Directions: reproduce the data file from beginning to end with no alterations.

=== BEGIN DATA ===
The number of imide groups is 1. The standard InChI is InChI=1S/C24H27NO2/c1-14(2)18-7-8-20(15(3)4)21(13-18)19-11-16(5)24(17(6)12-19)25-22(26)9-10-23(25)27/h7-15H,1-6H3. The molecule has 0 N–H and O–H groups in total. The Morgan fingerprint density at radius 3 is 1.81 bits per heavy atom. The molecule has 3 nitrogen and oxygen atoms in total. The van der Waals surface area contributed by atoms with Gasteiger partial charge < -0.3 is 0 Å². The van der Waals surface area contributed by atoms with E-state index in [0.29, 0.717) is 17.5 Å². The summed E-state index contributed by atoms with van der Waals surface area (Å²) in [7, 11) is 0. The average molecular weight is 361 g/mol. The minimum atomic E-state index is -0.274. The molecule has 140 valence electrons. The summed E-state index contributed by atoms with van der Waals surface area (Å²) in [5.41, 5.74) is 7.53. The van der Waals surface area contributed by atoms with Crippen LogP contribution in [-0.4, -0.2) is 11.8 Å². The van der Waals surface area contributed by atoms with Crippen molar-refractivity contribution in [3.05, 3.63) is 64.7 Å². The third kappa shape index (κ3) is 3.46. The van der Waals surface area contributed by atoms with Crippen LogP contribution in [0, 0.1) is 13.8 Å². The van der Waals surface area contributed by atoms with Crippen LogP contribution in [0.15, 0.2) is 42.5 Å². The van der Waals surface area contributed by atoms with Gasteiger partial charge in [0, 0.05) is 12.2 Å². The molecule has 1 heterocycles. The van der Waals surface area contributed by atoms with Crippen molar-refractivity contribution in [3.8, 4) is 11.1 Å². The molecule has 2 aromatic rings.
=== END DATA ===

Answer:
The number of imide groups is 1. The standard InChI is InChI=1S/C24H27NO2/c1-14(2)18-7-8-20(15(3)4)21(13-18)19-11-16(5)24(17(6)12-19)25-22(26)9-10-23(25)27/h7-15H,1-6H3. The molecule has 0 N–H and O–H groups in total. The Morgan fingerprint density at radius 3 is 1.81 bits per heavy atom. The molecule has 3 nitrogen and oxygen atoms in total. The van der Waals surface area contributed by atoms with Gasteiger partial charge < -0.3 is 0 Å². The van der Waals surface area contributed by atoms with E-state index in [0.29, 0.717) is 17.5 Å². The summed E-state index contributed by atoms with van der Waals surface area (Å²) in [7, 11) is 0. The average molecular weight is 361 g/mol. The minimum atomic E-state index is -0.274. The molecule has 140 valence electrons. The summed E-state index contributed by atoms with van der Waals surface area (Å²) in [5.41, 5.74) is 7.53. The van der Waals surface area contributed by atoms with Crippen LogP contribution in [-0.4, -0.2) is 11.8 Å². The van der Waals surface area contributed by atoms with Crippen molar-refractivity contribution in [3.05, 3.63) is 64.7 Å². The third kappa shape index (κ3) is 3.46. The van der Waals surface area contributed by atoms with Crippen LogP contribution in [0, 0.1) is 13.8 Å². The van der Waals surface area contributed by atoms with Crippen LogP contribution in [0.15, 0.2) is 42.5 Å². The van der Waals surface area contributed by atoms with Gasteiger partial charge in [0, 0.05) is 12.2 Å². The molecule has 1 heterocycles. The van der Waals surface area contributed by atoms with Crippen molar-refractivity contribution in [3.8, 4) is 11.1 Å². The molecule has 2 aromatic rings.